- Cognitive behavioral therapy (CBT): The goal of this approach is to help patients change their thoughts, behavior, and emotional response as well as learn coping skills to better manage anxiety and stress.
- Biofeedback: Biofeedback is a technique where, via visual or auditory feedback from a devise that measures a physiological marker- such as a thermometer measures temperature- the person can learn to modify that physiological response. For instance- when some people are stressed their hands get cold. Using a portable, digital thermometer with a sensor attached to the finger providing the patient feedback about their hand temperature, using relaxation, patients can learn to raise the temperate in their hands. (These devises can be found on line and are relatively inexpensive. Look under the term thermistor.) This technique can help with relaxation, and with healing, and a way to relieve stress and tension. One can also use phone apps such as heart rate variability apps to help learn relaxation and calm the body’s response to stress.
Most patients are seen in a Shared Medical Appointment (SMA). Topics covered in any given session are tailored to the needs of those in attendance. However, some core information and skills are covered in all sessions.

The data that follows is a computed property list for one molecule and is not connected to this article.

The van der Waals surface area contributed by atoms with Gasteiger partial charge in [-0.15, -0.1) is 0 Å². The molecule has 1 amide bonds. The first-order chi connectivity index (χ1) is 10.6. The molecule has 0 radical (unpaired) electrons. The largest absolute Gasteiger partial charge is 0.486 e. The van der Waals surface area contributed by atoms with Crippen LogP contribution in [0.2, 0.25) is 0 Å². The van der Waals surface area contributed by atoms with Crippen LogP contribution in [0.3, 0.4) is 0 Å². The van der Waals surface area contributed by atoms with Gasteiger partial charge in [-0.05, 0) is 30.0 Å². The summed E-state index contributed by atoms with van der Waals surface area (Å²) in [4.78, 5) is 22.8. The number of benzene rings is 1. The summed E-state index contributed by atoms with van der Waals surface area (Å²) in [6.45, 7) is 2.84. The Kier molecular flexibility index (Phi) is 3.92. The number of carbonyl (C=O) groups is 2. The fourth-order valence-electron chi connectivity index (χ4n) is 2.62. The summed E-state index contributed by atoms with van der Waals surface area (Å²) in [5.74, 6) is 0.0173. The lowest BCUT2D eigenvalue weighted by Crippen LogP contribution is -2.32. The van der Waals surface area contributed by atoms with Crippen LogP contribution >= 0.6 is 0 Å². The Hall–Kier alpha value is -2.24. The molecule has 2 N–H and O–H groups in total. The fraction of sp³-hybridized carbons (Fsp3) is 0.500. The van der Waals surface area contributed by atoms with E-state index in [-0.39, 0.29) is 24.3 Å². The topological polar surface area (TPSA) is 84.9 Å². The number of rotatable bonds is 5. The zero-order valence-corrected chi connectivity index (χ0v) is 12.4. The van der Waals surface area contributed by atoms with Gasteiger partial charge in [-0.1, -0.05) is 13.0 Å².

Frequently Asked Questions
Are there other benefits to these psychological treatments besides helping ease symptoms?
There is some evidence of improved mood and improved quality of life in patients who have undergone treatment. Also, although treatments may require greater time investment from patients initially, less frequent doctor visits may be needed (outpatient visits, medical procedures, medications).
Are visits with the Behavioral Medicine Psychologists covered under health insurance?
Always check with you insurance carrier before you receive care. However, it's important to note that behavioral medicine treatments provided by a health psychologist in the DDSI are billed using a medical diagnosis (as opposed to a psychological diagnosis) and are submitted to your medical insurance.
Appointments & Referrals
To make an appointment with the Behavioral Medicine Program, please call our office at 216.445.9552.
For Medical Professionals
To refer a patient to Dr. Scheman, please call 216.445.9552.
Listed below are helpful resources for patients interested in learning more about Behavioral Medicine.
- Headlines For Healing: What You Can Do To Speed-up Recovery
- How To Wean Off Opioid Pills (General)
- How To Wean Off Opioid Pills (Before Surgery)
- IBS: What Your Brain Has To Do With It
- Sleep Guidelines
- Podcast: Using Behavioral Medicine to Manage Psychological Issues Caused By GI Disorders - with Dr. Judith Scheman on Cleveland Clinic's Butts & Guts Podcast
- *Podcasts: Healing & Relaxation Exercises (See player)
*Do not listen to these recordings while driving or operating machinery or engaged in any other activity that demands your attention.